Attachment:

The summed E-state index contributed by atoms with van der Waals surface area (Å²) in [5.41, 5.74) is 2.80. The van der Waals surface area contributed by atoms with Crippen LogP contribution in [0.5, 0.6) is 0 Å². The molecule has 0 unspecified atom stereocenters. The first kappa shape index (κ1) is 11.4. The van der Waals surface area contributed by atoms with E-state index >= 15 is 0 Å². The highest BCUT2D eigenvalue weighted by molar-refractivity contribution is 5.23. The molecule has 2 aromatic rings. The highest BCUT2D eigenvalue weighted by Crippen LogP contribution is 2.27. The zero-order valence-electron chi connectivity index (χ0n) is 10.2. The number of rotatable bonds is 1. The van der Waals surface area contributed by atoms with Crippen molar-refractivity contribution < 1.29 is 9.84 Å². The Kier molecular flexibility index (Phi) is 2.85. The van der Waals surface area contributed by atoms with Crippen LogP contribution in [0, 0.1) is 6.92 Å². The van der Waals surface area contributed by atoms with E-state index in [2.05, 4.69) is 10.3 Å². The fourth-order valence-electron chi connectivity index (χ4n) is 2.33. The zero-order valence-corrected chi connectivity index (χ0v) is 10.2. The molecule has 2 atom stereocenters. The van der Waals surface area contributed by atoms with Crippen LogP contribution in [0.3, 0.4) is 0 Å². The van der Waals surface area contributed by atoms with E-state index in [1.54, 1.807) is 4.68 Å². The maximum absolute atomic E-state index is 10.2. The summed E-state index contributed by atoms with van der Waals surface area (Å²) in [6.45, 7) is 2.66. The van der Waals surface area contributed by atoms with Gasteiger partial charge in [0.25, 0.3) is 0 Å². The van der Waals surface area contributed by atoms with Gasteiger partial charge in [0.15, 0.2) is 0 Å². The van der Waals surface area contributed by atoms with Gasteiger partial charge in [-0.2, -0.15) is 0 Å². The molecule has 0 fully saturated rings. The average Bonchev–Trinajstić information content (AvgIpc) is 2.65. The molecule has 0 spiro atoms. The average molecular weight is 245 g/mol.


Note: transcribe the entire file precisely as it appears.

The summed E-state index contributed by atoms with van der Waals surface area (Å²) in [5.41, 5.74) is 2.80. The van der Waals surface area contributed by atoms with Crippen LogP contribution in [0.5, 0.6) is 0 Å². The molecule has 0 unspecified atom stereocenters. The first kappa shape index (κ1) is 11.4. The van der Waals surface area contributed by atoms with E-state index >= 15 is 0 Å². The highest BCUT2D eigenvalue weighted by molar-refractivity contribution is 5.23. The molecule has 2 aromatic rings. The highest BCUT2D eigenvalue weighted by Crippen LogP contribution is 2.27. The zero-order valence-electron chi connectivity index (χ0n) is 10.2. The number of rotatable bonds is 1. The van der Waals surface area contributed by atoms with Crippen molar-refractivity contribution < 1.29 is 9.84 Å². The Kier molecular flexibility index (Phi) is 2.85. The van der Waals surface area contributed by atoms with Crippen LogP contribution in [0, 0.1) is 6.92 Å². The van der Waals surface area contributed by atoms with E-state index in [2.05, 4.69) is 10.3 Å². The fourth-order valence-electron chi connectivity index (χ4n) is 2.33. The zero-order valence-corrected chi connectivity index (χ0v) is 10.2. The molecule has 2 atom stereocenters. The van der Waals surface area contributed by atoms with Crippen LogP contribution in [0.3, 0.4) is 0 Å². The van der Waals surface area contributed by atoms with E-state index in [1.54, 1.807) is 4.68 Å². The maximum absolute atomic E-state index is 10.2. The summed E-state index contributed by atoms with van der Waals surface area (Å²) in [6.45, 7) is 2.66. The van der Waals surface area contributed by atoms with Gasteiger partial charge in [0.25, 0.3) is 0 Å². The van der Waals surface area contributed by atoms with Gasteiger partial charge in [0.15, 0.2) is 0 Å². The van der Waals surface area contributed by atoms with Gasteiger partial charge in [-0.2, -0.15) is 0 Å². The molecule has 0 fully saturated rings. The average Bonchev–Trinajstić information content (AvgIpc) is 2.65. The molecule has 0 spiro atoms. The average molecular weight is 245 g/mol.